The captured filter state information may be used to reset gain control filtering at the end of the disruption, or to maintain a given filter state during the disruption. In that latter case, the gain control circuit can be configured to suspend filter update operations while the received signal is disrupted. Note that freezing gain control during the disruption can lead to receiver saturation during high power disruptions of the received signal (e.g., jamming), and thus may be less preferable to maintaining live gain control during the disruption, followed by an end-of-disruption gain control reset using remembered state information as described above. Further, in radio base station receivers, the disruptions may comprise silence periods that allow for noise characterization of the base station receiver(s), in which case it generally will be preferable to maintain live gain control during the disruptions to aid accurate receiver noise measurements.
Thus, in one embodiment, the present invention comprises a radio base station for use in a wireless communication network. The radio base station comprises one or more receivers configured to receive a reverse link signal as a received signal, and an automatic gain control circuit included in, or associated with, the one or more receivers. In an exemplary embodiment, the automatic gain control circuit is configured to vary a receiver gain responsive to the received signal, and compensate automatic gain control of the one or more receivers based on remembered control state information if the received signal is disrupted. The remembered control state information may be saved for the automatic gain control circuit at a time prior to the disruption. Note that one or more automatic gain control circuits may be configured for each sector's radio receiver(s) in a multi-sector radio base station.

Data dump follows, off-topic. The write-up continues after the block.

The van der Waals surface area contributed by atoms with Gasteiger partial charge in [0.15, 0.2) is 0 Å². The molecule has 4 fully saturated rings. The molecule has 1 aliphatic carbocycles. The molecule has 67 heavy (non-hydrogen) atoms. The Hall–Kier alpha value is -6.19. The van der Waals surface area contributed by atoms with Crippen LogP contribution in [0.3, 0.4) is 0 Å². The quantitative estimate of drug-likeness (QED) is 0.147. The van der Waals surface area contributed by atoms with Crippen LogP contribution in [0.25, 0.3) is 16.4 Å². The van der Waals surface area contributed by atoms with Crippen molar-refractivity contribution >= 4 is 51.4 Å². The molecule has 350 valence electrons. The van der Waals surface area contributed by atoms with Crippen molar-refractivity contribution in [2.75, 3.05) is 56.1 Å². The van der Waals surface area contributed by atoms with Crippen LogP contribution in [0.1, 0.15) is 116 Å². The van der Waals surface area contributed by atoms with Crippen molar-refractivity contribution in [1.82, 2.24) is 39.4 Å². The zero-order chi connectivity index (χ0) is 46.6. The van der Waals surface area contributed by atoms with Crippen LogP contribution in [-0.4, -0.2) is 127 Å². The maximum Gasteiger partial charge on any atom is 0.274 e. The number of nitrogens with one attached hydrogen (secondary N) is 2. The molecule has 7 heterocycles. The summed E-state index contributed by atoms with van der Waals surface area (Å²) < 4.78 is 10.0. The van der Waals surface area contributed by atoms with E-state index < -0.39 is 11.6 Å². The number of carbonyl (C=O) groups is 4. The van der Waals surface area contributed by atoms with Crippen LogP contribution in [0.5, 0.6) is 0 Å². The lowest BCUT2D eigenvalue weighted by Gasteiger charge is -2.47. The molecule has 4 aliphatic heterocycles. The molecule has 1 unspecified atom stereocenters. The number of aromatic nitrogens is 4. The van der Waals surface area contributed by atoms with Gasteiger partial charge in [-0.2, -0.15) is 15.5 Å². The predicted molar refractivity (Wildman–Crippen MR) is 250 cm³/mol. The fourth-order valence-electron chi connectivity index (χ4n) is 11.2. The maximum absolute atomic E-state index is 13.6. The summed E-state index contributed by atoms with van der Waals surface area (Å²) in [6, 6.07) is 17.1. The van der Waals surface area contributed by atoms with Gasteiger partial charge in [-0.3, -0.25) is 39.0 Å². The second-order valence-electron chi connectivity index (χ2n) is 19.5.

In this context, the base station may be configured such that its automatic gain control circuit(s) capture gain control state information in advance of periodic silence periods. The base station may use timers or other monitoring circuits to trigger the remembering of control state information in advance of each silence period. Then, the base station continues live automatic gain control as it characterizes receiver noise levels during the silence period, and uses the remembered information to reset its gain control coming out of each silence period. Because the received signal level is low or non-existent during each silence period, automatic gain control tends toward high-gain conditions, so the act of resetting automatic gain control at the end of the silence period using remembered control state information avoids or reduces receiver saturation that might otherwise occur when the received signal “returns.”